Becoming Bane For The Dark Knight Rises Took Its Toll On Tom Hardy

Tom Hardy is no stranger to putting his body through workout hell in order to bulk up for a role. His performances in "Warrior" and "Bronson" are testaments to that, as they are to his ability to wield the physicality in mesmerizing ways in action scenes. It's one of the reasons why his portrayal of Batman's nemesis Bane in "The Dark Knight Rises" is both menacing and magnetic — not to mention the carefully crafted voice Hardy created for the part.

Hardy forced his body into a demanding transformation to play the typically jacked-up villain with massive arms. While following a brutal exercise routine to put on as much muscle as possible, he also ate as much as he could to put on the weight necessary to make him look larger than costar Christian Bale, who is actually taller than Hardy. Luckily Christopher Nolan and the crew behind "The Dark Knight Rises" had plenty of movie tricks up their sleeves to maintain the illusion of Bane's size and look.

Hardy was never as big as Bane looked onscreen

While answering on BBC Radio 1, Tom Hardy received a question about his role as Bane, which he used to highlight how he actually was nowhere as big as he looked in the film. "Well I was actually, if we look closely, if we really study the photographs, I was really overweight actually," the actor conceded in a segment titled "Kids Ask Tom Hardy Difficult Questions." "I ate a lot and, you know, I was not much heavier than I am now, but I just ate more pizza on top of it and then they shoot from low to make you look big."

So pizza, not some green liquid venom, is apparently the source of power for Nolan's Bane. The difference was so drastic that people who recognized Hardy would immediately point out that they thought he'd be bigger given his character's size. "Nah, man," he'd reply, "I was just bald and slightly porky with pencil arms." But with three to four months of training — a period in which Hardy gained a staggering 30 pounds of muscle — and some clever lighting, he was able to pull it off. Though that doesn't change that the crucible of unhealthy eating habits and exercise took a major toll on the actor.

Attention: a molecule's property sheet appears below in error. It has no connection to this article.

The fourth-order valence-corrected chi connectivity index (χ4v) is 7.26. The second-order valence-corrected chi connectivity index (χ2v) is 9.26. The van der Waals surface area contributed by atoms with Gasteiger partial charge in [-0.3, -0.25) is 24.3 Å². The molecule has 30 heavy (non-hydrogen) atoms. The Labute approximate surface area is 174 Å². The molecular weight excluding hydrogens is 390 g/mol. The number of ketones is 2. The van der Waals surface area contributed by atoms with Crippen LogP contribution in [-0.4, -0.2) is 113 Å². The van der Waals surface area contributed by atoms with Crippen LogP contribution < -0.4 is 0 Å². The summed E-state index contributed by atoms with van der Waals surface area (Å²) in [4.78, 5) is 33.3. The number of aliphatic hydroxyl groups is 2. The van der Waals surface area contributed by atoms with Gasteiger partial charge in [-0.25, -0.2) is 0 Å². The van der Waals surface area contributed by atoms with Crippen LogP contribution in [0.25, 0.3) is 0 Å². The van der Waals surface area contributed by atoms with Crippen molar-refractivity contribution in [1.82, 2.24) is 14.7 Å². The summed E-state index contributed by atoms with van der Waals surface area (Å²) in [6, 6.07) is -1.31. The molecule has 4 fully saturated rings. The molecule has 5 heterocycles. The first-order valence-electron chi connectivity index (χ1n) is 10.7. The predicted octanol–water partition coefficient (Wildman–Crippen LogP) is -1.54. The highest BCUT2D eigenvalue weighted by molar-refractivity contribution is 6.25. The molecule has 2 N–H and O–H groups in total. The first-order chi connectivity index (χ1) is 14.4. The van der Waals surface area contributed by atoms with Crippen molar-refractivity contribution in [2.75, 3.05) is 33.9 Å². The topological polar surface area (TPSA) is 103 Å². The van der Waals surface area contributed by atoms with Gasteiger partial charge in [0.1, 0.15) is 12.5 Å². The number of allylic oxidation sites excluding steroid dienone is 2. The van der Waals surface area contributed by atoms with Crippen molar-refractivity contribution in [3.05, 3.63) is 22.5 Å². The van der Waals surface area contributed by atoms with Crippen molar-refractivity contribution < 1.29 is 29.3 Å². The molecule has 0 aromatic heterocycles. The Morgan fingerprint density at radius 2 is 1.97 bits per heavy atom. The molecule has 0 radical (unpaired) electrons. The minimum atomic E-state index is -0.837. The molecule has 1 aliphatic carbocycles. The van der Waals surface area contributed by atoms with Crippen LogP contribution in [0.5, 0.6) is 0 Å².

Hardy struggled with the unhealthiness of his Bane diet

Tom Hardy admitted that all the pizza wasn't exactly great for his health or his heart. So it's not surprising that the actor struggled with having to maintain such exhausting eating habits while also trying to act. After all, as Hardy himself points out in the BBC Radio 1 interview, his feeling good wasn't exactly the point.

"The point is to look as big as possible. I wore two or three pairs of trousers as well, because I have really skinny legs and my good friend, Jacob Tomuri, who's my stunt man, likes to say, 'Why did Tom come in riding an emu?'" I suppose you can afford to always skip leg day if you're wearing that many pairs of pants. It does make sense that Hardy would prioritize getting his upper body as big as possible since the lighting in the film draws attention away from his lower half to accentuate his chest and arms.

And to be fair, when Bane is demolishing whoever gets in his way or terrifying Gotham's elite with that now-iconic voice, you're not exactly looking at the guy's legs — except maybe when he's breaking Batman's back on them.

The lasting effects Bane-like transformations have on Hardy's body

Tom Hardy was just 33 years old during the filming of "The Dark Knight Rises." Since then the actor has by no means slowed down on taking physically challenging roles and productions, from "Mad Max: Fury Road" to "The Revenant." But he also knows he can't ignore the increasing havoc it wreaks on his body. Hardy told The Daily Beast:

"I think you pay the price with any drastic physical changes. It was alright when I was younger, to put myself under that kind of duress, but I think as you get into your 40s you have to be more mindful of the rapid training, packing on a lot of weight and getting physical, and then not having enough time to keep training because you're busy filming, so your body is swimming in two different directions at the same time. And then after the film I'm tired, and you maybe have to change your shape again and go back to your normal size for the next film. To go from one extreme to another has a cost. I haven't damaged my body, but I'm certainly a bit achier than I used to be!"

"I kind of miss it," Hardy said. While the transformations he's put his body through in the course of his career might be milder compared to, say, someone like Christian Bale, that doesn't mean the scars aren't there. Hardy said he has "joints that click that probably shouldn't click," which just goes to show you that stunt work isn't the only way actors can damage their bodies.